The extension study enrolled 37 patients into the placebo-first cohort and 45 into the budesonide-only cohort. Twenty-seven (73%) and 37 (82%) patients, respectively, completed the 24-week extension treatment. For the placebo-first cohort, peak eosinophil count decreased from 119 eosinophils per high-power field at extension study baseline to 29 eosinophils at week 24 (P<.001). Forty-nine percent of patients achieved and maintained a histologic response, and the EREFS decreased from 7.6 to 3.6 (P<.001). For the budesonide-only cohort, the peak eosinophil count increased from 38 eosinophils per high-power field at extension study baseline to 72 eosinophils at week 24 (P=.007). Twenty-three percent had an ongoing histologic response, and the EREFS did not significantly change (3.8 at baseline vs 4.1 after treatment; P=.66). However, analysis of the same cohort data based upon histologic response showed that 42% of patients with an initial histologic response maintained that response. In this group, peak eosinophil count was 0.7 at baseline and 1.1 after extension study treatment, and the EREFS was 2.4 at baseline and 1.9 posttreatment. In patients who failed to achieve an initial response, continued treatment on the extension study did not induce a response. In this group, peak eosinophil count at baseline was 66 and increased to 94 after extension study treatment, and the EREFS was 4.8 at baseline and 4.9 after treatment. Accounting for dose changes did not affect the results. AEs were uncommon, and no safety concerns were raised.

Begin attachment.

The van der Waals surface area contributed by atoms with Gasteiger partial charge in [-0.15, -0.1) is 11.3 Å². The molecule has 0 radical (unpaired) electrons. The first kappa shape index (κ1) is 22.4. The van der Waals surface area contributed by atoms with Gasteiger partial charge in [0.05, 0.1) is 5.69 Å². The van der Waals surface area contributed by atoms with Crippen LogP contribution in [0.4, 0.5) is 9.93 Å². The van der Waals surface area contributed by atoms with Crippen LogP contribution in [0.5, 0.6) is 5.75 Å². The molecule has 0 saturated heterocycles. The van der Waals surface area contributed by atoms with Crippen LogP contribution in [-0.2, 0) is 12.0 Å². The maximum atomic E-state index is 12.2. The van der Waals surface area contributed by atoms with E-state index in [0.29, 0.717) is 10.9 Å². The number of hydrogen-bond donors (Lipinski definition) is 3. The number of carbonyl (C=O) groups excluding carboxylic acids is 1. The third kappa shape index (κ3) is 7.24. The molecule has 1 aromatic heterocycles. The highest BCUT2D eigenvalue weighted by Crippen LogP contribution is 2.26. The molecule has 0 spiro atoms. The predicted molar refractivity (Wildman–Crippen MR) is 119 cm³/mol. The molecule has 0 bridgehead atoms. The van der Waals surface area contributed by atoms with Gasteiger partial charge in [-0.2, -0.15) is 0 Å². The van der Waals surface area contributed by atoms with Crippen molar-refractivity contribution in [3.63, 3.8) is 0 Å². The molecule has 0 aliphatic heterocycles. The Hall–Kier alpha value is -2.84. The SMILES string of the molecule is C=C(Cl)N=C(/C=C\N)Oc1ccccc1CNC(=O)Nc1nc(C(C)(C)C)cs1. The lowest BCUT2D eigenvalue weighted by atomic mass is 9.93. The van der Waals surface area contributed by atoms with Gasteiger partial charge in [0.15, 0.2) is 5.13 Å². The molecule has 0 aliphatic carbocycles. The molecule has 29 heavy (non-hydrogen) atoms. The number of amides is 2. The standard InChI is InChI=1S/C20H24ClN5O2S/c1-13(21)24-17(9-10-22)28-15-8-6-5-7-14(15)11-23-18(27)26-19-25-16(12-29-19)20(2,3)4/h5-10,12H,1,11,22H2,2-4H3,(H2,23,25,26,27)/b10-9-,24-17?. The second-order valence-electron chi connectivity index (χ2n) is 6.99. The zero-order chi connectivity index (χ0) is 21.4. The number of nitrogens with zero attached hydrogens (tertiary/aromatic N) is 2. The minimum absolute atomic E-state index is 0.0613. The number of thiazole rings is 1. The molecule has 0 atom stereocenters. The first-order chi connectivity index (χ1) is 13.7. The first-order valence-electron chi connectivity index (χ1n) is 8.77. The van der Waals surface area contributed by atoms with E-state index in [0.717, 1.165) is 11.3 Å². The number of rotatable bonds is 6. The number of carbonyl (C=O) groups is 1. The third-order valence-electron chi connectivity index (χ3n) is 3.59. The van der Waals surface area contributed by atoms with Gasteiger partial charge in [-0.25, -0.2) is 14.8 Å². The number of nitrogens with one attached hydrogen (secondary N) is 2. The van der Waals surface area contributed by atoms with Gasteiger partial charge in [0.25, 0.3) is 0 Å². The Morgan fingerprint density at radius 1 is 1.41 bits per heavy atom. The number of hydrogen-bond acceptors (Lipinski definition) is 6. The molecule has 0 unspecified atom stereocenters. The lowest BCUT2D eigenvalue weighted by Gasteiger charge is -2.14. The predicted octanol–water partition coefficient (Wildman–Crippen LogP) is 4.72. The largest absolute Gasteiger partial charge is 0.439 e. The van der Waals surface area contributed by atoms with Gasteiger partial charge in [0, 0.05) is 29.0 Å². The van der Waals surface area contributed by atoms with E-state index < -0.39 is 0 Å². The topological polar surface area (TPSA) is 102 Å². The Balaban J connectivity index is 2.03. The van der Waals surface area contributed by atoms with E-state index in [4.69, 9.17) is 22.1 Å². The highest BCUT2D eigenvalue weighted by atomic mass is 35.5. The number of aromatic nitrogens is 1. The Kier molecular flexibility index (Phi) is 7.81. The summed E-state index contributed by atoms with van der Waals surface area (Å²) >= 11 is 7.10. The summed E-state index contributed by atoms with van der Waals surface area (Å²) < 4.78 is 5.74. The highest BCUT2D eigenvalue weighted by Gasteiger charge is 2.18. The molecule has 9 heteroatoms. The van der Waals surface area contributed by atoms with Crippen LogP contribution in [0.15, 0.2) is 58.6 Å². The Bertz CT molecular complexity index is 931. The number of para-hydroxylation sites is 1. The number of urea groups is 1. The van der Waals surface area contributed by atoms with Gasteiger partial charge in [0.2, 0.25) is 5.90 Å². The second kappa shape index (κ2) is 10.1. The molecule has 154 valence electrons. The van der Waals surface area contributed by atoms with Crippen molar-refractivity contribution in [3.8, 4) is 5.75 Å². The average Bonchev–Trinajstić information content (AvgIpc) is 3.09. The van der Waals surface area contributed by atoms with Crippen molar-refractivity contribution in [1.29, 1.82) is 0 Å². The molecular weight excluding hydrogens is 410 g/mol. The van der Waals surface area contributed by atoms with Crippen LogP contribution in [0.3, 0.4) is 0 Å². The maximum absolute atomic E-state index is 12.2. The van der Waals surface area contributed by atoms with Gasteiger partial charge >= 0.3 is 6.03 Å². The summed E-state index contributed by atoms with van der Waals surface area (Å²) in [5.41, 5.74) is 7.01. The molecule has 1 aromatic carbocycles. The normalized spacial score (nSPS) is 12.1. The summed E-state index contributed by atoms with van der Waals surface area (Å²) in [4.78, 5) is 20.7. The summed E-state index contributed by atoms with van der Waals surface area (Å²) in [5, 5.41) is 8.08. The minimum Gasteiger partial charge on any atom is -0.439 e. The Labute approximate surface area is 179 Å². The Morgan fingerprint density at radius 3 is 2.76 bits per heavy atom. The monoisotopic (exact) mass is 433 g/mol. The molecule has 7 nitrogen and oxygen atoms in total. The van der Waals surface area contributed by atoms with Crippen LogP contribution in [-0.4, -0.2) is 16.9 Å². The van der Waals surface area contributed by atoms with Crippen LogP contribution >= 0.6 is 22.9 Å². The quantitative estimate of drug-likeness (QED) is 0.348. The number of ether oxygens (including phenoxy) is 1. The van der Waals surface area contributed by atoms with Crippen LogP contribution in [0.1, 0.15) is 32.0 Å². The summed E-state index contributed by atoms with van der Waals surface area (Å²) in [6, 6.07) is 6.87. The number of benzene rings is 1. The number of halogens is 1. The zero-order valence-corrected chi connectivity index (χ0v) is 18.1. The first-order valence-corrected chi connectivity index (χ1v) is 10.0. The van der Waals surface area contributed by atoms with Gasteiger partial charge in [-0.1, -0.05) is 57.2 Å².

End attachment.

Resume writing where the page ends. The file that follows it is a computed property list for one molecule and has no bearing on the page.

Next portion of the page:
Correlation Between Baseline Impedance, Postreflux Swallow-Induced Peristaltic Wave Index, and Gastroesophageal Reflux Disease Symptoms